WASHINGTON - Debates matter. Just ask President Bush or Sen. John Kerry.
Their success in past debates is a big reason why they'll be sharing the stage when the curtain goes up this week on the 2004 debates. With the presidency riding on their performances, the stakes couldn't be higher.
"The debates are going to matter a lot," said Matthew Dowd, a senior Bush campaign official. They are "the only real opportunity" for voters to see the candidates "side-by-side, answering questions that are of concern to the public."
Strategists for each side see the candidate forums as a rare chance to move the contest one way or another. A clever line, or a gaffe, could become a defining moment in the final weeks before the election.
An estimated TV audience of 50 million, roughly half the likely electorate, will be seeing Bush and Kerry together in Coral Gables, Fla., for the first time Thursday. Uncommitted voters, whose choices will decide the election, are expected to begin picking a candidate that night.
"Look at what happened to us" in 2000, Dowd said. Bush went into the first debate trailing Al Gore. "Coming out of the debate, we were ahead."
This time, it is Kerry who must come from behind. Polls show Bush with a small, solid lead of about 5 percentage points.
"For Kerry, it's a pivotal point in this campaign. He needs this first debate to change the dynamics of the race," said Dan Payne, a Democratic consultant in Boston.
Because initial impressions are often decisive, Thursday night's debate is expected to be the most important of the three presidential encounters. (There will also be one vice presidential debate next month.)
Kerry can't win the election in Thursday's debate, but he can start making himself a more attractive alternative. Merely by standing on the same stage with the president, he will rise in stature, as other challengers have in the past.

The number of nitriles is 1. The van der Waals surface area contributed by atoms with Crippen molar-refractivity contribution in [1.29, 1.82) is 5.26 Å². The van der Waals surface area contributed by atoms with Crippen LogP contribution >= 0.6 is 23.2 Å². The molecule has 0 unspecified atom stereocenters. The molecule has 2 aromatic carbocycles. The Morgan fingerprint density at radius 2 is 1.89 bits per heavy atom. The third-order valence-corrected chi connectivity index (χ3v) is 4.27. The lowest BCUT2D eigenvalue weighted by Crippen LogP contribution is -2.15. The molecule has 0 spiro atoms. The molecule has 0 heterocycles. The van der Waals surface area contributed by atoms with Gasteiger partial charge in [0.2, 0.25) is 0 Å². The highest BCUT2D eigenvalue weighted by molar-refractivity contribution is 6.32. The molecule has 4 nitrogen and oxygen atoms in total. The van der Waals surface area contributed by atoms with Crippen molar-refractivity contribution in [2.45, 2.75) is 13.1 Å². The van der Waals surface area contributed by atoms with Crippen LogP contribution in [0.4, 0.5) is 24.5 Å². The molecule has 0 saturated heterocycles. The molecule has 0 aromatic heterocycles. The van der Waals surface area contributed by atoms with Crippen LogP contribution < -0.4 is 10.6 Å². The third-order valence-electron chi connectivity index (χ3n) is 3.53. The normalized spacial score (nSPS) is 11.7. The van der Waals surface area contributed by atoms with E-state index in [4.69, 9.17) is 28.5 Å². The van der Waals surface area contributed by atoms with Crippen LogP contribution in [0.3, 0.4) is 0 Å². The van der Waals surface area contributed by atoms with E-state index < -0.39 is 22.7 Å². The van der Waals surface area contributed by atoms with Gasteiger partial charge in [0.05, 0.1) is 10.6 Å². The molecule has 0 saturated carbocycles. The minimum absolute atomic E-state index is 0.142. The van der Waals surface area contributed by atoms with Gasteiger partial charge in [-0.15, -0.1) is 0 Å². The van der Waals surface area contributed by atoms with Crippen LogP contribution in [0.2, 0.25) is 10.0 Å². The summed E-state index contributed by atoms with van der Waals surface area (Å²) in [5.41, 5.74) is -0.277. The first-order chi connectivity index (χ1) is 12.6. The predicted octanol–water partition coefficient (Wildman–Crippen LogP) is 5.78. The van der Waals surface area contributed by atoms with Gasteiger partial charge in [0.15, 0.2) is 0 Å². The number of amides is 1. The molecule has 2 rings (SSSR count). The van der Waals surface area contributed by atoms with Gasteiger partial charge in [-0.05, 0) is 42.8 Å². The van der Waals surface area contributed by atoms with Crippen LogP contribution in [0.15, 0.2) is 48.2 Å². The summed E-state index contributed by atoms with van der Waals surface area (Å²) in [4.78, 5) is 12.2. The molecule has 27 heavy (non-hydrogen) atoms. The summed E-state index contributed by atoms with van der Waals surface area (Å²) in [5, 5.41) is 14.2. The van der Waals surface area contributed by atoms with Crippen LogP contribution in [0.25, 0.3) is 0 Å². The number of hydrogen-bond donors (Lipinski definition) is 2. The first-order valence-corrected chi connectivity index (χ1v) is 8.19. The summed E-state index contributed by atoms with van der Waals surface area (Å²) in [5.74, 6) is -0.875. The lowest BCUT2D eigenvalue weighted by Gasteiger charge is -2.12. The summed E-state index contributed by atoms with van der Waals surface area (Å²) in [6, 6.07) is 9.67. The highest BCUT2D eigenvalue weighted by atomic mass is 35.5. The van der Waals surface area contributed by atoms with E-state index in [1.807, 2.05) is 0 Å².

Bush, on the other hand, will be trying to reinforce his lead, by reiterating his argument that Kerry would provide weak leadership in a dangerous world.
"You can't lead the war on terror if you wilt or waver when times are tough," Bush told a rally last week, in a likely preview of his debate message.
Both men will spend the next few days rehearsing their lines. Bush will hunker down at his Texas ranch with Judd Gregg, the New Hampshire senator who impersonated Gore in Bush's 2000 prep sessions, playing the role of Kerry.
Kerry will be in Wisconsin, a battleground state where he has fallen behind Bush in the polls. Gregory B. Craig, an attorney on former President Bill Clinton's impeachment defense team, will take on the Bush role.
Kerry spokesman Mike McCurry said the challenger's goal will be to introduce himself to an electorate that has yet to gain a clear impression of him.
Kerry needs to "get people to understand who he is and what his leadership capabilities are [that] he really would lead this country in a different direction ... and finally to convince people that we've got a plan for this country that will make it better off four years from now than it is today," McCurry told reporters. Bush's campaign contends that voters already know Kerry well enough - after six months of Bush attack ads that portray the Massachusetts senator as indecisive.
At this point in the 2000 campaign, $50 million to $60 million in ads had aired before the first debate, according to Bush strategist Dowd. This year, the figure is $450 million, he said.
As a result, getting voters to change their impressions will be "a hurdle now" for Kerry, he added, because the impression that he waffles on key issues "is pretty baked in."
Democratic strategist David Axelrod credits the Bush team with doing a "superb job" of making Kerry look like a "flip-flopper." Still, Axelrod says, Kerry can start to turn the contest around with an effective debate performance.
There are still undecided voters "who can't get past Bush's failure and are holding open their judgments of Kerry, waiting for some sign from him that he can pass their test. And I think these debates give him that opportunity," he said.
The topics of the first debate, foreign policy and homeland security, have dominated the campaign in recent weeks. One of Bush's greatest advantages over Kerry, polls show, is his leadership in the fight against terrorism. But voter surveys also suggest that the war in Iraq has the potential to cut against him.
Kerry will try to get voters to focus on Bush's handling of Iraq, aides said. He will argue, as he has in recent days, that Iraq is a "profound diversion" that has made it harder to win the war on terrorism and has prevented the United States from dealing with problems such as the cost of health care and lost jobs.
"George Bush made Saddam Hussein the priority. I would have made Osama bin Laden the priority," Kerry said Friday.